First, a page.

Finally, 1) discharging an employee who the employer believes, without hard evidence, was exposed to the Coronavirus could result in costly litigation; and 2) complaints by an employee regarding a patient, customer or vendor who has discriminated against them or declined to interact with them (or be treated by an Asian employee or another employee that is from a country with a quarantined region) because of their race, ethnicity or national origin must be addressed promptly.

B. Prohibited Actions Directed Toward Patients, Clients and Others

It is also important to be aware of your potential obligations to patients, clients, customers and others in this context. Avoiding patients, clients and customers of certain races, ethnicities or national origins may violate provider agreements and insurance contracts with third party payors, including insurance companies, Medicare and Medicaid, among others. Moreover, such conduct could also lead to expensive litigation by the patient, client or customer and action by regulatory authorities such as the Department of Public Health, the Department of Social Services or the Department of Consumer Protection, among others.

C. Factual Proof of High-Risk Employee

If an employer has a good factual reason to suspect that an employee may be infected, but that employee does not wish to take leave, the employer may offer the employee the opportunity to work at home for the duration of the illness or require the employee to remain at home on a forced paid leave. Finally, when it is time for the employee to return to work, the employer may be able require the employee to provide a fitness for duty evaluation release from an appropriate physician under the appropriate circumstances and consistent with ADA requirements.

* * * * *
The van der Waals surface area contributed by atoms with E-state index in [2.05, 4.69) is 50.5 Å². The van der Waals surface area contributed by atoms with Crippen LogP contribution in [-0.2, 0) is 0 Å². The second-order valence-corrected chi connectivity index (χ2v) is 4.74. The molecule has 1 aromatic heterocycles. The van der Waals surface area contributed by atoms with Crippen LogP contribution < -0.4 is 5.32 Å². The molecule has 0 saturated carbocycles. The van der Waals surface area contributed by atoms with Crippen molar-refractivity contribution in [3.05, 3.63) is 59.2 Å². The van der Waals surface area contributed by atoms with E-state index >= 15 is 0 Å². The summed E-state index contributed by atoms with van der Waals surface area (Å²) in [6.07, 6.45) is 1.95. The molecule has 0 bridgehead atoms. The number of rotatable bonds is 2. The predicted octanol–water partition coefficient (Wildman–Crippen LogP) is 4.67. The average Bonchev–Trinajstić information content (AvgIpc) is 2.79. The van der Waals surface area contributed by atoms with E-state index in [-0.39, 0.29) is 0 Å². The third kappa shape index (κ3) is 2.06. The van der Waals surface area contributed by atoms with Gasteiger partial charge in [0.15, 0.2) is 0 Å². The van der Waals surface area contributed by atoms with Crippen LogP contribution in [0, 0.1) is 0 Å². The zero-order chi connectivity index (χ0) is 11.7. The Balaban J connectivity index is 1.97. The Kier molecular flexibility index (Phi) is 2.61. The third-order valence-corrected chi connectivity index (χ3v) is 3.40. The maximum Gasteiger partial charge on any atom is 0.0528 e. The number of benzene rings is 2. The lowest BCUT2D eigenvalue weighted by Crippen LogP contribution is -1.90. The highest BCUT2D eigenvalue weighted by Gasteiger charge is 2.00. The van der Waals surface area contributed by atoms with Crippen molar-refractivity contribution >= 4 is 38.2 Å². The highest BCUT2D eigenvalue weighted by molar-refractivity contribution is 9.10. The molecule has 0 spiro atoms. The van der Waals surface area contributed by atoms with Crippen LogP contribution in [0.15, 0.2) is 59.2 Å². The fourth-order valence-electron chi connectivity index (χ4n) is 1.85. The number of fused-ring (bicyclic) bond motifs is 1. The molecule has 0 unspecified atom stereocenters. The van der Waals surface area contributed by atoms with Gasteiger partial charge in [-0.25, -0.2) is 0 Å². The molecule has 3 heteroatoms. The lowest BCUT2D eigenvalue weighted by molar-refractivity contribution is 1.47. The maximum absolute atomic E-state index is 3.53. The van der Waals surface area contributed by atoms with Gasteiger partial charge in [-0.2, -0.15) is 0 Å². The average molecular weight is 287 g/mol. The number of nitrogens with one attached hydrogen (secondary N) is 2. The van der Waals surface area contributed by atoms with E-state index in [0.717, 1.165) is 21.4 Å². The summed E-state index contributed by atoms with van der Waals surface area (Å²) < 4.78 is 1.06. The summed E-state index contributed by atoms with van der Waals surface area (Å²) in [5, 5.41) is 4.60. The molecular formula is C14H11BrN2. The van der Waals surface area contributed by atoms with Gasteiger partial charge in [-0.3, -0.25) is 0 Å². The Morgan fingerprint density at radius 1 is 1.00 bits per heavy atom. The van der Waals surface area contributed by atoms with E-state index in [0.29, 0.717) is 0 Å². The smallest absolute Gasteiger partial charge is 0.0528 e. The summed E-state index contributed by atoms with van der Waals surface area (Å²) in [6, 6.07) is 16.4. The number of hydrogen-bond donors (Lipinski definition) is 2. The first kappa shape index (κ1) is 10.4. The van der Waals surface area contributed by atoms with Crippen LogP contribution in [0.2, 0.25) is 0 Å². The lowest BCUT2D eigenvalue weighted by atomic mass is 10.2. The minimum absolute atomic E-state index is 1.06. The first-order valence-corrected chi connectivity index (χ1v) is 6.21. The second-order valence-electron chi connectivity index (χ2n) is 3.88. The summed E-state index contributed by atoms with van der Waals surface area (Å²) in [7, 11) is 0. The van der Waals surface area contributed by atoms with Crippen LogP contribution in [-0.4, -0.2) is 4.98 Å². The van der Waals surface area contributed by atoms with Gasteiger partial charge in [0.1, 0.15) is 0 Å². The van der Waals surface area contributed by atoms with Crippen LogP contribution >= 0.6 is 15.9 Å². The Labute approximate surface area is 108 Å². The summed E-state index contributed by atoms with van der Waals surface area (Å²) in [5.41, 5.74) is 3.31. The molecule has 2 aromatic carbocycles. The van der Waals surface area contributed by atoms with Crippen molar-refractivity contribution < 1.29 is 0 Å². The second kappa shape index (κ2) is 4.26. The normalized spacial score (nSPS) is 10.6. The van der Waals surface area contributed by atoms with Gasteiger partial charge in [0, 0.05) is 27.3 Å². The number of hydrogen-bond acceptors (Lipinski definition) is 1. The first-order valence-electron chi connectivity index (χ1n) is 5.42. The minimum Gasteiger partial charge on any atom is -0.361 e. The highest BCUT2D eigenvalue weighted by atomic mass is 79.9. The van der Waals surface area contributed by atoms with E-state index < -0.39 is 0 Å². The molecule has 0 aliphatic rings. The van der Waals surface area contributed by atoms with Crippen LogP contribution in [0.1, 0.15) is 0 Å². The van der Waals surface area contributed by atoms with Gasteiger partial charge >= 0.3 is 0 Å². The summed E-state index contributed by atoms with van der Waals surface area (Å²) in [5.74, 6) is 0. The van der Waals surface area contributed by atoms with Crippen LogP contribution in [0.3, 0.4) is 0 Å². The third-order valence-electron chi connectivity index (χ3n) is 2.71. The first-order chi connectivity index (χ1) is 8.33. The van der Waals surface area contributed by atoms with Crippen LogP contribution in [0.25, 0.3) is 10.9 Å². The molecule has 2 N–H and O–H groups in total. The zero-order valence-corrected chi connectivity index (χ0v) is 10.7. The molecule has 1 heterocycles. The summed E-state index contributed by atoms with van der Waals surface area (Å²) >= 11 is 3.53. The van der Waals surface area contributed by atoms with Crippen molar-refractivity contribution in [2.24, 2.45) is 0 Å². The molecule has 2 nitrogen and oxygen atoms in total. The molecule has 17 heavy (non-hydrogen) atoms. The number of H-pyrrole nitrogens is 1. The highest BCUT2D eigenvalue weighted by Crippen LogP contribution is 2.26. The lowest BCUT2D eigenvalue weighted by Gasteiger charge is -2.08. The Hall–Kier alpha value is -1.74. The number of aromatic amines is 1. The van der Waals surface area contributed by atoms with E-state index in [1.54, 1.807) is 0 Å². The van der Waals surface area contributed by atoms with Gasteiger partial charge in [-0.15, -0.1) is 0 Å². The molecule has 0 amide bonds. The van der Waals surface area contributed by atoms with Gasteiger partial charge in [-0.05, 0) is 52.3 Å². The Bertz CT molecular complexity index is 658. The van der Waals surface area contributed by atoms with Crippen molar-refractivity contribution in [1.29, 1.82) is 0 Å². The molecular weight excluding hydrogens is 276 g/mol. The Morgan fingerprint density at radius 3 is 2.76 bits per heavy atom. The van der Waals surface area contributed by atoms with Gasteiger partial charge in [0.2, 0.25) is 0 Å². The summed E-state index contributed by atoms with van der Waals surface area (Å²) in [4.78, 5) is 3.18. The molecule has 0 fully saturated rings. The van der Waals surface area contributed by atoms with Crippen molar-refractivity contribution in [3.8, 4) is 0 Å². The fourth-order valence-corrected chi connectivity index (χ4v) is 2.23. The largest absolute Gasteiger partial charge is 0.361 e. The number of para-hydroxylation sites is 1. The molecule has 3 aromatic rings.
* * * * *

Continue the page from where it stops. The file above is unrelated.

II. Family and Medical Leave

If they meet the requirements and are otherwise eligible, employees may be able to use leave under the federal or state Family and Medical Leave Act (“FMLA”) if they or their children or spouses have Coronavirus. In order to qualify for a FMLA leave, the condition would have to qualify as a serious health condition and the employee would have to satisfy the same notice and certification requirements as with any other medical leave. However, it is recommended that an employer avoid delay in addressing an employee’s FMLA request when there is an exposure risk and consider whether it is possible to obtain any necessary supporting information after the employee leaves the workplace.

If any of you would like any more information regarding this article, please do not hesitate to call or email Attorney John M. Letizia, Managing Partner, Letizia, Ambrose & Falls or Senior of Counsel, Phyllis M. Pari of Letizia, Ambrose & Falls at the following emails or phone number; letizia@laflegal.com, pari@laflegal.com or (203) 787-7000.

John M. Letizia

John M. Letizia

Author

Letizia, Ambrose & Falls is an 11-lawyer law firm located in New Haven, Connecticut.